Sorry, your browser is out-of-date!

Update your browser to view this website correctly.

Microsoft no longer supports Internet Explorer. Please download their replacement Edge or another modern browser such as Chrome, Safari or Firefox. This site will not be fully functional using Internet Explorer.

Prince Alfred College students remove pest pines on Yorke Peninsula

News article |

A group of Prince Alfred College (PAC) students removed more than 2000 Aleppo Pines from the outskirts of Marion Bay recently in partnership with Natural Resources Northern and Yorke (NRNY).

The aleppo pine was declared a weed under the Natural Resources Management Act (2004) in July this year.

NRM spokesperson Deborah Furbank says the tree removal undertaken by the 27 students has had a significant impact on the environment.

"The students were absolutely amazing, the impact they made in just two hours was significant," she said.

"The partnership between PAC, NRNY and with the Yorke Peninsula Feral Trees Management Group is providing a great opportunity for the students to play a hands-on role in making a real difference to the environment."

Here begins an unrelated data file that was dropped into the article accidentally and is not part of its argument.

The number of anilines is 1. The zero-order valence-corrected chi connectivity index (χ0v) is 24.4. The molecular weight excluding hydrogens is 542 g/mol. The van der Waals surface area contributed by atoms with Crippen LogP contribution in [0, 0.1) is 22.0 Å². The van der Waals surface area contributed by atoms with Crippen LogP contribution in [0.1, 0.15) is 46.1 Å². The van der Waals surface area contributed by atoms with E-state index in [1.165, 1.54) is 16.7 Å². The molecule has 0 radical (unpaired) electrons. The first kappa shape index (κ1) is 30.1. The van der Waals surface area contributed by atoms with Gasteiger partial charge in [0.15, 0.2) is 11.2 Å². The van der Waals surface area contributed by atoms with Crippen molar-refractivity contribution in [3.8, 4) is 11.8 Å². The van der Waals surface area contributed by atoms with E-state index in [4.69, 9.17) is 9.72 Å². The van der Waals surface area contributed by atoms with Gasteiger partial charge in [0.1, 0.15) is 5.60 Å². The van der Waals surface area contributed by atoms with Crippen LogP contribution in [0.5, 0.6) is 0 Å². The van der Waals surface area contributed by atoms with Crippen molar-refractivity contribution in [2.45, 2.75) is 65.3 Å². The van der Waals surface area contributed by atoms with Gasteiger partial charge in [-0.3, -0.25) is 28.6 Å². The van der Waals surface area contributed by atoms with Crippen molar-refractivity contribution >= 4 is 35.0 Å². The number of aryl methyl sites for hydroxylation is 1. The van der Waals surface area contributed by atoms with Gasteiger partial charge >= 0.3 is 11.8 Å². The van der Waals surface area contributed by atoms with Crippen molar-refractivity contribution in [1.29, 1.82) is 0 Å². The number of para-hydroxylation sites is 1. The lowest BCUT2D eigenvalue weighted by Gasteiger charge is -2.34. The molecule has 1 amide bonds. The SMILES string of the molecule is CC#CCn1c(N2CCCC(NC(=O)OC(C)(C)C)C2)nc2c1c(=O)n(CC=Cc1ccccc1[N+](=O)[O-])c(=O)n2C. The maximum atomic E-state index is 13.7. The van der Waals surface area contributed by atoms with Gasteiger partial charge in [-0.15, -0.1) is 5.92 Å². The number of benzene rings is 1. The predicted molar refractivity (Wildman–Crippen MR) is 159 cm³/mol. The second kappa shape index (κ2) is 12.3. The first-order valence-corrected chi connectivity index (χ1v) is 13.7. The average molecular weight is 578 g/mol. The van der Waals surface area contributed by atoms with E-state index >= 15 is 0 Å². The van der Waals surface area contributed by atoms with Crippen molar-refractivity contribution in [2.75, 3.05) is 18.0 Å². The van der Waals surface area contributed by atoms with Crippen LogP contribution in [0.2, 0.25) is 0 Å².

Native to the Mediterranean, the Aleppo Pine (Pinus halepensis) was introduced for forestry, but has also been used widely as a shade and shelterbelt tree.

"The Southern Yorke Peninsula provides ideal growing conditions for the Aleppo Pine, and as a result, there are now a significant number of self-sown or feral pines in the region," Ms Furbank said.

"The tree roots damage roads and fences, compete with native vegetation and are a safety hazard."

Natural Resources Northern and Yorke also worked with the students at Dhilba Guuranda-Innes National Parkwhere the students were given a presentation on beach-nesting birds and marine debris.

"After a short information session, the students became involved in monitoring of Hooded Plovers on beaches within Dhilba Guuranda-Innes National Parkwith me and the community ranger," Ms Furbank said.

"The partnership with PAC that has been running since the beginning of the year, is already having a significant and positive impact on the Southern Yorke Peninsula environment."

More stories

  1. 5 helpful hints about wicking beds

    Blog story | 04 Oct. 2023
  2. Sharing our love of landscapes at Yorke Peninsula Field Days

    Blog story | 28 Sep. 2023
  3. The bell tolls for native species with domestic cat spotted roaming

    News article | 20 Sep. 2023